Few persons in recent centuries have touched the human heart as deeply as Soren Kierkegaard, the Danish philosopher. There are reasons for this, some more obvious than others. He was a man of rare brilliance, with a lot to offer.

But perhaps the major reason he was able to so deeply and exceptionally touch our hearts had less to do with his brilliance than with his own suffering, especially his loneliness. Albert Camus once suggested that it is in solitude and loneliness that we find the threads that can bind us together in community. Kierkegaard understood this and embraced it to the point that he positively cultivated his own loneliness.

As young man, he fell deeply in love and, for a time, planned marriage with a woman to whom he was passionately attached. However, at one stage, at great emotional cost to himself and (so history would suggest) at even a greater emotional cost to the woman, he broke off the engagement and set himself to live for the rest of his life as a celibate. His reason for this?

He felt that what he had to give to the world came a lot from his own loneliness and that he could share deeply in other peoples’ loneliness only if he felt that loneliness himself. Loneliness, he intuited, would give him depth. Rightly or wrongly, he judged that marriage might in some way deflect or distract him from that depth, painful though it was.

I suspect that many of us will smile at his reasoning. Marriage is hardly a panacea for loneliness, just a loneliness is no guarantee for depth. As well, many of us will be critical of what seems to be implied in this, namely, that celibacy is somehow superior interiorly to being married, as if married life were somehow a hindrance to depth.

However, there is a part in us too, our mystical center, that, I suspect, understands exactly why he did this. What Kierkegaard understood, not perfectly of course since this always remains partly a mystery, is the connection between loneliness and mysticism, longing and intimacy.

What is meant by this? How do we connect to each other in and through our loneliness and longing? What does it mean that we are in mystical connection with each other?

Thomas Aquinas once suggested that there are two ways of being in union with something or somebody: through actual possession and through desire. We understand the first part of this more easily, actual possession means concrete contact, real union, but how are we connected to someone or something through desire?

In his Booker-Prize winning novel, The Famished Road, Ben Okri describes a Nigerian mother chiding her overly restless son for haunting her dreams: “Stay out of my dreams! That’s not your place! I’m married to your father!” What a curious rebuke – scolding someone for being in your dreams! But the mystic within us understands this. In our restlessness and loneliness, just as in our prayers for each other, we haunt each other’s dreams and each other’s hearts in ways that are just as deep as physical touch.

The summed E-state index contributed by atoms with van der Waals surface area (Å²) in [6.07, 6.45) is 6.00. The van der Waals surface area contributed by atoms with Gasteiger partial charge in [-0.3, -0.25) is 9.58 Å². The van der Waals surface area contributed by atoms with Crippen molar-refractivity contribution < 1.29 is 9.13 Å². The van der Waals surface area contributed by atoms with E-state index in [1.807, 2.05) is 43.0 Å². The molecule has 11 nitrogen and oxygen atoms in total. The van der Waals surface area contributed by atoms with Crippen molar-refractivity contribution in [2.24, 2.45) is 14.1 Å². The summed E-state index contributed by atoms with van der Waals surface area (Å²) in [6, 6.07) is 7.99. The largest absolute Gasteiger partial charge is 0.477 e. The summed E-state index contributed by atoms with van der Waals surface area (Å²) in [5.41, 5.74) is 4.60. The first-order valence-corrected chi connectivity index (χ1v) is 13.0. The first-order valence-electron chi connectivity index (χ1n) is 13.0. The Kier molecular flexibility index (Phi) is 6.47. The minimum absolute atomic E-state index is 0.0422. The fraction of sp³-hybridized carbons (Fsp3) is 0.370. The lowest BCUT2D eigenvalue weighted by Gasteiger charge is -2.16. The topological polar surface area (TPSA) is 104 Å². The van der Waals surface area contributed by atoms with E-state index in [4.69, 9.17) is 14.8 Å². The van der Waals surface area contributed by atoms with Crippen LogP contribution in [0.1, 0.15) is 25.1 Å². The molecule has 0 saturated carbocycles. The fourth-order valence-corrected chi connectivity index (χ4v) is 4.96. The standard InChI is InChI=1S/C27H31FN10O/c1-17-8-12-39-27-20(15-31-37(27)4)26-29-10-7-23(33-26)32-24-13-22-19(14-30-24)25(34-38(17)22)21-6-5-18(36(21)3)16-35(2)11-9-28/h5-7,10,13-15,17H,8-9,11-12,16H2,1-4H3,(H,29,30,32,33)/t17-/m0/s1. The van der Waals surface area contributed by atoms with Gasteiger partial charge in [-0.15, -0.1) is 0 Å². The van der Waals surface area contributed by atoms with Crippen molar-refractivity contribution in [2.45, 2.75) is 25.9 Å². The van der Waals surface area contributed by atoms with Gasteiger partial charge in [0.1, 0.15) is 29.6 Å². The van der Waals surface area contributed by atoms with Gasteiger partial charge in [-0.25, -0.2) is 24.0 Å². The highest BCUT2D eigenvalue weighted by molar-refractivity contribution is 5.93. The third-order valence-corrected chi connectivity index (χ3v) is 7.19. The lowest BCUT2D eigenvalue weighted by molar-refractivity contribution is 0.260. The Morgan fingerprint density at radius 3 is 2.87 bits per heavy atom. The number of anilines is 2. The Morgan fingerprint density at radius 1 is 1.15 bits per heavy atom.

Moreover by entering deeply into our own loneliness we also enter deeply each other’s dreams. Kierkegaard understood this and worried that if his marriage interfered with his loneliness it would interfere with his power to enter our dreams. Whatever the flaws in his reasoning, we can’t argue with the results. He did enter our dreams and he continues to positively haunt many lives. His words have helped bring healing, strength, faith, and courage to many of us.

Why? Partly it’s mystical and we have a better sense of it in our hearts than in our heads. Partly, though, this can be understood: Our loneliness is a privileged medium through which to enter our own hearts. Listening to our own loneliness puts us in touch with ourselves. When we come to grips with our longing we discover, as Henri Nouwen puts it, that nothing is foreign to us (grandiosity, greatness, greed, generosity, frustration, joy, the capacity to kill, the capacity to die for another, selfishness, sanctity). Every human feeling and the potential for every human action lies within the complexity of our inconsummate hearts. In our loneliness and longing we are introduced to ourselves.

But by being introduced more deeply to ourselves we are also introduced more deeply to each other. In letting our loneliness haunt us, we begin, in the best sense of that phrase, to haunt each other’s dreams. In loneliness and longing, empathy is born. When nothing is foreign to us nobody will be foreign to us – and our words will begin to take on the power to heal others.

“What is a poet?” Kierkegaard once asked. His answer: “A poet is an unhappy person who conceals deep torments in his or her heart, but whose lips are so formed that when a groan or shriek streams over them it sounds like beautiful music.”

Loneliness is what makes us poets, mystics, artists, philosophers, musicians, healers, and saints.